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Which Asset Class Has it Right?

Updated: Jul 18, 2022

"Majority opinion can give any market movement considerable momentum that keeps it going in the same direction. Majority opinion is inevitably and consistently wrong at turning points." - Peter Bernstein, famous investor

I don't pay attention to 99% of market commentary.

People can say whatever they want with zero consequences for being wrong.

You end up with a broken dam of useless information, biased narratives, and cluttered noise.

I intentionally keep a tight information filter.

In my opinion, keeping a tight filter is the most underrated skill for the modern investor (it works in other areas of life too... try turning off local and/or national news).

I do pay attention to what the markets are saying.

From our July 29th, 2021 post, "Taking Cues from the Market,"...

"Investors end up getting sucked in to the noise while missing the important signals the market is giving. I want to know how are investors voting with their capital."

It's often said financial markets are the best forecasters.

So, which asset class has it right?

We look at the major asset classes and attempt to understand what they're telling us.

Our observations are based on recent price movements.


2022 has been a challenging year for global equities. Things have been a bit better for U.S. stocks in July (as of 7/13/22).

Source: Bespoke Investment Group

The above graphic shows U.S. equity returns across popular indices in July, year-to-date, and last 12 months (YoY). In July, we're seeing a bit of a comeback for some of the worst performing sectors, notably tech & small cap.

Global stocks haven't held up much better (there have been a few exceptions, the commodity-heavy economy of Brazil for example).

Source: Bespoke Investment Group

The above graphic shows equity returns across country ETFs & global indices in July, year-to-date, and last 12 months (YoY). July hasn't been as kind to global markets with European countries hit particularly hard.

Fixed Income

Bond investors endured a perfect storm of starting from historically low yields, inflation, and rising interest rates. The result was the worst first half performance in decades.

With recessionary winds starting to blow, the historical safe haven has attracted renewed interest from investors.


The above chart shows the yield curve journey from July 2020 (light gray) to current (blue). The short end of the curve closely reflects the Fed's interest rate hikes. The longer end of the curve is trying to make sense of inflation and economic growth (that's why it's a jumbled mess).


The above graph shows the historical spread for the 10-year Treasury minus 1-year Treasury yield. A negative number, also referred to as a yield curve inversion, is a signal often used to predict recessions. As of this writing, the 10-year - 1-year spread is ever-so-slightly inverted.


Source: Bespoke Investment Group

The above graph shows the percentage of points on the yield curve that are inverted. In simple terms, the more areas of the curve that are inverted, the higher likelihood of a recession. Today, the yield curve is not signaling that a recession is imminent (this could change quickly).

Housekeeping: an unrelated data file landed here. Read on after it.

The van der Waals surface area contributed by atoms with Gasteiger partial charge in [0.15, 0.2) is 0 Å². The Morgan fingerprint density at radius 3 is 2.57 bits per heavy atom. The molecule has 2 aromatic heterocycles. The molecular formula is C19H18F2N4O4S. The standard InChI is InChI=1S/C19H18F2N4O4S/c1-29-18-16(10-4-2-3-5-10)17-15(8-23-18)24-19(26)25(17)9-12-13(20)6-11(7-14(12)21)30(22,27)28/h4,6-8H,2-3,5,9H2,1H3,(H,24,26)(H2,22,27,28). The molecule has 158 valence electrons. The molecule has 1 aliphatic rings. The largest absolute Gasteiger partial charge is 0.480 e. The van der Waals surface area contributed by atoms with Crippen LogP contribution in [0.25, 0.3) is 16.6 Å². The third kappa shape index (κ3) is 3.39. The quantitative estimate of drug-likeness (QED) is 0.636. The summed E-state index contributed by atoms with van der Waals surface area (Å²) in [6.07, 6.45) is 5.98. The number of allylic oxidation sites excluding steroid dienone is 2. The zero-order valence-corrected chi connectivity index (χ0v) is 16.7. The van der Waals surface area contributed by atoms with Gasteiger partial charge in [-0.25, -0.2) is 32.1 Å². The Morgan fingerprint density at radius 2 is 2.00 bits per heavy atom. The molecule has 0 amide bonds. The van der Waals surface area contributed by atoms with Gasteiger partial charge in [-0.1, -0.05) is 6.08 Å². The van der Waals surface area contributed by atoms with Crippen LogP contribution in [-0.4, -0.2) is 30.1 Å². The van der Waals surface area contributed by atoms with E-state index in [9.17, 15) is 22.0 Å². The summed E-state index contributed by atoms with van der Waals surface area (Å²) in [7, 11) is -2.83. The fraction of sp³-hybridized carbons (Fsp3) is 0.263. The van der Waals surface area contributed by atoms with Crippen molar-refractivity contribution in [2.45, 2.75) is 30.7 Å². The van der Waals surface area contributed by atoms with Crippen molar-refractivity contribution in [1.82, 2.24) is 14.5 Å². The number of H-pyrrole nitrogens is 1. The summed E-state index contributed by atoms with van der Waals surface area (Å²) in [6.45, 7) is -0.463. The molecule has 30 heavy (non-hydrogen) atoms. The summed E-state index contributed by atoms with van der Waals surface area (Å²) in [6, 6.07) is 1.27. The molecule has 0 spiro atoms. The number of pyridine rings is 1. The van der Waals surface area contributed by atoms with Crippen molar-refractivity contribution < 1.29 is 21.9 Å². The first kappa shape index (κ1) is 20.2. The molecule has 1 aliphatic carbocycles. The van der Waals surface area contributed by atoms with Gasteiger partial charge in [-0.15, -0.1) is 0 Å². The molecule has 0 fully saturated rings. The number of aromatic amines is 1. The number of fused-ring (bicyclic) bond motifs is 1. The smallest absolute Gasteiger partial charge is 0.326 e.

Source: Bespoke Investment Group

The above graph shows the 10-year U.S. Treasury yield December 2021 to July 10th. Historically, large drops in the 10-year yield signal a flight to safety.


After a decade-plus of underperformance, commodities have had their day in the sun in 2022.

Until recently...

Source: Bespoke Investment Group

The above graphs show the price action of several commodity ETFs (agriculture, broad commodity index, energy, and precious metals). Supply shortages and transportation backlogs caused a broad-based rally in commodities. Waning demand and falling prices could signal a slowdown in economic growth.


King Dollar has been dominant in 2022. Historically, that hasn't necessarily been a good thing.

Source: J.P. Morgan Private Bank

The above chart shows the U.S Dollar index vs. a basket of global developed currencies. The U.S. Dollar is still the preferred global reserve currency. When the stuff hits the fan, market participants want to own U.S. Dollars.

What does it all mean?

Here's our best interpretation of decoding what the markets are telling us...

  • U.S. stocks have behaved better in July, but I put less weight on short-term movements in equity markets. In general, equity markets are more emotional and less rational than other asset classes.

  • The U.S. yield curve is flashing yellow, but isn't pricing in a recession just yet. A large drop in long-term yields or a large percentage of the curve inverting would be a major red flag.

  • Commodities have fallen, which isn't a good sign, but prices are heavily impacted by China's COVID zero policy. Open for business one week and completely shut down the next has caused havoc in commodity markets (and other markets too).

  • King Dollar's ascension has much to do with the risk-off temperament of investors. Japan and the European Union have also fueled the Dollar's rally with their stubbornly easy monetary policy.

Smart sounding narratives might be alluring, but we prefer to take our cues from the market.

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